Conducting Archival Research

Archival research is a valuable form research when writing on material culture. This post will explore what exactly is considered archival research, why it is a valuable tool, and how to go about using this tool.

What is Archival Research?

Archival research is research that includes primary sources found in an archive, or a place that collects artifacts from a culture (Georgia State University Library). Typical items collected by an archive might include newspaper articles, audio recordings, videos, photographs, apparel, etc.. Anything small enough to fit inside of the building that keeps the archives could be included. Archives usually collect items of material culture that were important to a society, such as an early form of the American Flag.

Image result for first american flag
United States’s First Flag

Why Use Archival Research

Archival research can be especially useful when writing a paper on the material culture associated with an object. An archive could provide a person with more knowledge on the object they are researching, there could be other objects that relate to the researched object, or there might be record of important people coming in contact with the researched object. There are many reasons why using archival research could benefit a research project. For example, if someone was writing a paper on the first American flag, they may go to a local archives and look for items associated with that time period or other items associated with patriotic American history, such as newspaper articles about the flag or the creator of the flag. This could help greatly in their research of the flag.

How to Conduct Archival Research

A person should know how to conduct archival research in order to successfully find information in an archives. Firstly, a person should have an idea of what they are researching before going to an archives. Archives have a lot of information on many different topics. A person should also be aware that an archive may not have exactly what they are looking for; a person should not go into an archive looking for a certain thing in particular, but rather be looking for valuable information that could help their understanding of their research topic, whatever that information may be. When observing an item from the archives a person should ask themselves questions the item. To continue the American flag research example, if the person goes to the archives and finds a newspaper article about the newly created American flag, the researcher should ask themselves questions about the newspaper. They would maybe ask themselves “When and where was this newspaper published?” or “Who was the intended audience for this newspaper article?” If the newspaper article has the answer to these questions, it may provide more information to the researcher, such as an underlying political message. Also, when the researcher asks themselves questions, they could be led to other artifacts in the archives that could help also help with their research. For example, if the researcher is able to find out who published the article on the American flag, then they may be able to find other articles published by the same company that address the same topic. When a person searches for artifacts in an archive there may be many results. A researcher may not have the time to observe every item, so the researcher will have to omit some items from their research. When choosing items to omit, the researcher should quickly find the main idea of the items and judge whether to observe them more fully based on the item’s relevance to the researched topic and whether or not it supports the researcher’s claim.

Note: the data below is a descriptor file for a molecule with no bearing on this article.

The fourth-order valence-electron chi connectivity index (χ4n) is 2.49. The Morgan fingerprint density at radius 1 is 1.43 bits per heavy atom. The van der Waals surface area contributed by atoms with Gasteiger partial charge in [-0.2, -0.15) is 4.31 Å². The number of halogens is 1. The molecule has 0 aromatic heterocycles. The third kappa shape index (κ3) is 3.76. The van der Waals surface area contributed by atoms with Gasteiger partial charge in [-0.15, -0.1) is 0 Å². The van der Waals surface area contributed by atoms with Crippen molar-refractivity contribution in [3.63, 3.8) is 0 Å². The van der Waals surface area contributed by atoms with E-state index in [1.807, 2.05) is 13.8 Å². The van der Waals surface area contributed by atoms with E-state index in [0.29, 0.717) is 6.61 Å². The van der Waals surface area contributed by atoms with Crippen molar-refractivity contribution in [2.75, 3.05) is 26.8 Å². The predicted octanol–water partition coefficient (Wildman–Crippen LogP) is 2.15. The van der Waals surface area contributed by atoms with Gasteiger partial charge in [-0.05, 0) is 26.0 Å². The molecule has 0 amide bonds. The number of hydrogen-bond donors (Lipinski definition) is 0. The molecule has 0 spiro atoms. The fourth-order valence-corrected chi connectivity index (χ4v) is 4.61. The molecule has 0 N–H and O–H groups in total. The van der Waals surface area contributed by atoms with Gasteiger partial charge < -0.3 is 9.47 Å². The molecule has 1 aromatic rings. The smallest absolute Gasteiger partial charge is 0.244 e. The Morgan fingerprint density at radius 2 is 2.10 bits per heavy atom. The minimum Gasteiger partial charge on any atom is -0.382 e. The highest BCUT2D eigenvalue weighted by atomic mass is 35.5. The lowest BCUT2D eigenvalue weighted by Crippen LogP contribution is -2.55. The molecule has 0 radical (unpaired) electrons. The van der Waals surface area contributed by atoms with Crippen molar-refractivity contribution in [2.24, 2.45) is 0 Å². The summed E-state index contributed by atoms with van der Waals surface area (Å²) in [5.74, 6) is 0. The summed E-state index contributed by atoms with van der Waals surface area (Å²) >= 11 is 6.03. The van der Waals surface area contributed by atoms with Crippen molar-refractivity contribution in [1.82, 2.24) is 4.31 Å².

Overall, archival research can be a very helpful tool in researching an item for a material culture. When using archival research it is important to know useful strategies for conducting research, such as asking oneself questions about the artifact and being able to determine which artifacts to omit from research. If a person utilizes an archive and knows these strategies, archival research can provide a researcher with more knowledge of their research object or topic.

Works Cited

“*Archival Research: Why Archival Research?” GSU Library Research Guides, 20 June 2017, research.library.gsu.edu/archivalresearch. Accessed 19 February 2018